What is the typical dress code at work and in public places? Is formal dress ever required?

The Embassy is business attire. Otherwise around town you'll see the gamut. - Jul 2019


Formal only for Marine ball. Business/business casual for work. Lots of sweaters, blazers. It is cool in the morning and evening and can get hot in the sun during the day. Bring a raincoat and umbrella. In public people tend not to wear shorts and dress in layers. - Jul 2018


Business casual, usually. Business sometimes. Formal events are rare. - Mar 2017


Women's fashions range from professional to knit stretch pants and a t-shirt. Dress is varied based on employment. Men are usually in casual business attire. Formal or semi-formal attire for women is needed for most evening events like special birthdays, diplomatic functions, etc. Women like to dress up -- high heels and dresses either floor length or 6 inches+ above the knees. - Sep 2016


Quiteños dress pretty formally, even to go grocery shopping. Tank tops, low cut shorts, baggy pants, etc. would be viewed as inappropriate. That said, people are used to seeing foreigners dress in pretty much anything (or nothing). - Aug 2015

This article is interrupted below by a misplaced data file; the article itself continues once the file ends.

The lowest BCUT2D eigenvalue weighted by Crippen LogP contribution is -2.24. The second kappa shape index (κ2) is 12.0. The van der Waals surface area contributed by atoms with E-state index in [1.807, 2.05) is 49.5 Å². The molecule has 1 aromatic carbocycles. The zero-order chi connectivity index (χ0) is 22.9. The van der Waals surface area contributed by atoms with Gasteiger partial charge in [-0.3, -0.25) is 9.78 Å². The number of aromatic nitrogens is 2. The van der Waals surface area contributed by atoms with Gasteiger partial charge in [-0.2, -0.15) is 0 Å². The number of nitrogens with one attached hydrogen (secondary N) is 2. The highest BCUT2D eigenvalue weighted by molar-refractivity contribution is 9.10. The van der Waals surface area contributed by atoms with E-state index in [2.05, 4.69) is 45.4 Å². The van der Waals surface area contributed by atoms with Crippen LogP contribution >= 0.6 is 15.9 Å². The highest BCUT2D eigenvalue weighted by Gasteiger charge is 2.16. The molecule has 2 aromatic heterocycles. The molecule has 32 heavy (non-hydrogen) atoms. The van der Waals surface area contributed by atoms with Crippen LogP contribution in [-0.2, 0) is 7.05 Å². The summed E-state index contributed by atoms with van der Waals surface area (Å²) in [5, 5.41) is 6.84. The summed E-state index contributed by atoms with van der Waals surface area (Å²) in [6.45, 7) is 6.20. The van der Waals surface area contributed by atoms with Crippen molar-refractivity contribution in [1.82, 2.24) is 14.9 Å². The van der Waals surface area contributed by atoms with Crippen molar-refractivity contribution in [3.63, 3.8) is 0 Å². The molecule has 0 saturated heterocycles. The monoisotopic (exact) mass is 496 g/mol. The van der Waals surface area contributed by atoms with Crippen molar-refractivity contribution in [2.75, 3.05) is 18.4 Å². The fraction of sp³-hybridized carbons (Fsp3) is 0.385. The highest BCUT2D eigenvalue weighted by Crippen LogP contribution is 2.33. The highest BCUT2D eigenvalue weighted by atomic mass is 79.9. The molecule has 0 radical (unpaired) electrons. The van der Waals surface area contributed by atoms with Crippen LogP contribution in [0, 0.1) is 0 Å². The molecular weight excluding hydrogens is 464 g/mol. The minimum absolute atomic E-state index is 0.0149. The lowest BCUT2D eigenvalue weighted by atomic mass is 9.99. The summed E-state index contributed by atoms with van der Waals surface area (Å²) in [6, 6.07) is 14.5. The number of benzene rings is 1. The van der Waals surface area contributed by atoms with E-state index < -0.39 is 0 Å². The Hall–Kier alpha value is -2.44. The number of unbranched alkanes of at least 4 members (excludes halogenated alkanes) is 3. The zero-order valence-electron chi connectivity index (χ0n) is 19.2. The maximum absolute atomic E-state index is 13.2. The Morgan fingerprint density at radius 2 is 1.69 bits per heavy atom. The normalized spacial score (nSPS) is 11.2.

Suit and tie at work, casual modern garb out in public. All normal. - Aug 2014


It's quite conservative, so the business world is coat-and-tie. - Jul 2012


Ecuadorian women dress in skirts or long pants and high heels (torture walking up those hills on uneven pavement!). Men often wear suits to work. I usually dress nicely for work. I never wear shorts here. - Jan 2011


Business attire is similar to Stateside. Layering works well in this climate. If you wear shorts or sport sandals in public (male or female), you'll stand out and be branded an "extranjero" or tourist. If you like cleavage and stiletto heels, you'll fit right in. - May 2010


Business dress for work, but on the streets you'll see anything from cut offs to fur. - Oct 2009


Ecuadorians normally wear standard business attire at work: suit and tie for gentlemen, with both skirts and pants considered appropriate for women; fewer short skirts are seen here than elsewhere in Latin America. The climate is in the 50s-70s year-round, on the cooler side except in the hotter, sunny months (June-August), so dress is keyed to that. Short-sleeve shirts and shorts are unusual, except sometimes during the hotter months. Light jackets and layered clothing are the norm, think San Francisco. - Jan 2009


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